By DANIEL SUDDEATH
NEW ALBANY —
A New Albany Police Department officer is requesting his sick days be restored and that he be paid for salary lost after he wasn’t allowed to work light duty following an injury.
The New Albany Board of Public Works and Safety accepted a complaint from NAPD Officer Josh Pearman Tuesday and slated an executive session for next week to discuss the grievance.
Pearman — who is unable to discuss the issue due to the pending decision as well as his position as an officer — was joined during the meeting by NAPD Sgt. John Hall, who is the president of the Fraternal Order of Police Lodge No. 99.
The board didn’t discuss the matter, but Hall summarized the complaint following the meeting. He said Pearman had to take time off from work after what was considered a non-work related injury. Pearman requested to be put on light duty and to perform office work, but the NAPD administration declined his request, according to Hall.
Pearman first used his remaining sick days while he was off but eventually had to accept short-term disability pay, which was about 50 percent of his normal earnings, Hall said.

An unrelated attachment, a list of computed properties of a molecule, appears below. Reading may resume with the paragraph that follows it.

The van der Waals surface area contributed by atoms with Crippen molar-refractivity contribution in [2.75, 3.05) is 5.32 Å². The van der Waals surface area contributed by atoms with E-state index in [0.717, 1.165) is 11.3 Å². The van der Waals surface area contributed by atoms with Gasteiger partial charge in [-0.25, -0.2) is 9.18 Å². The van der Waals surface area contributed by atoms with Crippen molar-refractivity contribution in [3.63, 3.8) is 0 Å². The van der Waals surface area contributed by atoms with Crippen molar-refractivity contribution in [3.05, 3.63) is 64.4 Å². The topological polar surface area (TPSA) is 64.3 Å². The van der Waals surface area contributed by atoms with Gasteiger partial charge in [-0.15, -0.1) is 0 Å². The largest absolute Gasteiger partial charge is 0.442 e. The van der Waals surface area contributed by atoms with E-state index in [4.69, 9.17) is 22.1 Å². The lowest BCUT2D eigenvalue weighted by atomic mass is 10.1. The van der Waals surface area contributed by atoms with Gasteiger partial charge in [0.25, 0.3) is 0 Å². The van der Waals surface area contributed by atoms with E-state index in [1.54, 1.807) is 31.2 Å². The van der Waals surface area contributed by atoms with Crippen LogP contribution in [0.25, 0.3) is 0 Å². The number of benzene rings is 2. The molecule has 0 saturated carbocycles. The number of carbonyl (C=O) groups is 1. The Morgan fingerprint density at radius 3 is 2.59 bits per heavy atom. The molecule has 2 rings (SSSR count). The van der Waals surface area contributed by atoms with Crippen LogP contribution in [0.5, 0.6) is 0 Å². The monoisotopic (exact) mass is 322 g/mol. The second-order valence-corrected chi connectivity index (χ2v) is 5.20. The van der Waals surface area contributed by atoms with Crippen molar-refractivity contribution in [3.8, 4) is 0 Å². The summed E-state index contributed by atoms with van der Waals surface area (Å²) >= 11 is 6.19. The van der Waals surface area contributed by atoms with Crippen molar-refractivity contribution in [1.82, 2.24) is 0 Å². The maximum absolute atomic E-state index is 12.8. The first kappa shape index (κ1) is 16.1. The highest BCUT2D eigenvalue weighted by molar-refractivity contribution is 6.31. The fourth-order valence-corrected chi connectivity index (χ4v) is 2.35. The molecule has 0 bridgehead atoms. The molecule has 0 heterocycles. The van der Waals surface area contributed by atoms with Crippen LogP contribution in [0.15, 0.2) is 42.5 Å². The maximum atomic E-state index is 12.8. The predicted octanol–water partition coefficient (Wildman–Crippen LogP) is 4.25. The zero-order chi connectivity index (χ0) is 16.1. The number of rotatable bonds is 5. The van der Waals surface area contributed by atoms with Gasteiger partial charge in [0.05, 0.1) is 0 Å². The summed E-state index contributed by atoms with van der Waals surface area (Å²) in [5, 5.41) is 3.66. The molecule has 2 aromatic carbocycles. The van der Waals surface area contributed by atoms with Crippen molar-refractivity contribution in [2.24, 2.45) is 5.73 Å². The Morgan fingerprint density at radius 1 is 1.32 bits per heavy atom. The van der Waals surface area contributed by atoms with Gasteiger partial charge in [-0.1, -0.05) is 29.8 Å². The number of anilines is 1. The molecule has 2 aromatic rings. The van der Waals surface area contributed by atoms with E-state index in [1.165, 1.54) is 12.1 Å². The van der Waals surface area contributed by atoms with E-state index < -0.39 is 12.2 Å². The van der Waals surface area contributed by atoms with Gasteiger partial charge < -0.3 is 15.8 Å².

When Pearman returned to work, there was another officer who Hall declined to name who had a similar injury to his. According to Hall, that officer was allowed to work light duty as Pearman had requested.
“You have to treat everyone equal,” Hall said. “You can’t pick and choose who you grant light duty to and who you don’t.”
No board of works members or police officials present addressed the complaint Tuesday. City Attorney Stan Robison requested the board schedule an executive session immediately following this Tuesday’s meeting, which was approved by the body.
Robison was not immediately available Tuesday afternoon when the News and Tribune attempted to reach him for comment.
Hall said the complaint is Pearman’s and not a union grievance, but he added the union supports Pearman’s case.
Pearman has requested to be compensated for the salary he lost while receiving short-term disability, and has also requested the sick days he used be restored.
Hall declined to specifically name Pearman’s injury, but hinted that it could have been the result of his work though he didn’t receive worker’s compensation for his time off.
“The type of injury he had could have easily occurred at work,” Hall said.
Pearman apparently missed work in December, though the exact dates and amount of time he missed were not released.
The board of works, according to the city’s contract with the FOP, has 15 days to rule on a grievance after it has been submitted.